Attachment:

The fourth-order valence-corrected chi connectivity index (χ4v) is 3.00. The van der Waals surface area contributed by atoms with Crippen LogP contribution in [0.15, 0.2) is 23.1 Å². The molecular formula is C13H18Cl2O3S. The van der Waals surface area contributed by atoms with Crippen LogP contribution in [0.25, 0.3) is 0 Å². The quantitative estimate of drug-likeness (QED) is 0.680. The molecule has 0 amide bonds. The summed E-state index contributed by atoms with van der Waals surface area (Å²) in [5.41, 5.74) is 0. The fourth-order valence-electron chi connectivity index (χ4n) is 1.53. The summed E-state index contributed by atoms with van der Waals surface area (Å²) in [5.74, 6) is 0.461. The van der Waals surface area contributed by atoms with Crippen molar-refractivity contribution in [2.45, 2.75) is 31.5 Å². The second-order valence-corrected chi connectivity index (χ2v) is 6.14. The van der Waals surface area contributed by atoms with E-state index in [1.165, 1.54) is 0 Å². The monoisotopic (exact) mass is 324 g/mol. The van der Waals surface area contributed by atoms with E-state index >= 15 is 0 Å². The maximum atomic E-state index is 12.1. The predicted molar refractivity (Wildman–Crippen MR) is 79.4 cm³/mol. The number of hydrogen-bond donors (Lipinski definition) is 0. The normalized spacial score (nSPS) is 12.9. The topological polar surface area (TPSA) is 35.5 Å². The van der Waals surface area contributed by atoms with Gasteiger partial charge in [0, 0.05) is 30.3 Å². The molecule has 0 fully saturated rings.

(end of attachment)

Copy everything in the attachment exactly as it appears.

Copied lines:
The fourth-order valence-corrected chi connectivity index (χ4v) is 3.00. The van der Waals surface area contributed by atoms with Crippen LogP contribution in [0.15, 0.2) is 23.1 Å². The molecular formula is C13H18Cl2O3S. The van der Waals surface area contributed by atoms with Crippen LogP contribution in [0.25, 0.3) is 0 Å². The quantitative estimate of drug-likeness (QED) is 0.680. The molecule has 0 amide bonds. The summed E-state index contributed by atoms with van der Waals surface area (Å²) in [5.41, 5.74) is 0. The fourth-order valence-electron chi connectivity index (χ4n) is 1.53. The summed E-state index contributed by atoms with van der Waals surface area (Å²) in [5.74, 6) is 0.461. The van der Waals surface area contributed by atoms with Crippen molar-refractivity contribution in [2.45, 2.75) is 31.5 Å². The second-order valence-corrected chi connectivity index (χ2v) is 6.14. The van der Waals surface area contributed by atoms with E-state index in [1.165, 1.54) is 0 Å². The monoisotopic (exact) mass is 324 g/mol. The van der Waals surface area contributed by atoms with E-state index >= 15 is 0 Å². The maximum atomic E-state index is 12.1. The predicted molar refractivity (Wildman–Crippen MR) is 79.4 cm³/mol. The number of hydrogen-bond donors (Lipinski definition) is 0. The normalized spacial score (nSPS) is 12.9. The topological polar surface area (TPSA) is 35.5 Å². The van der Waals surface area contributed by atoms with Gasteiger partial charge in [0, 0.05) is 30.3 Å². The molecule has 0 fully saturated rings.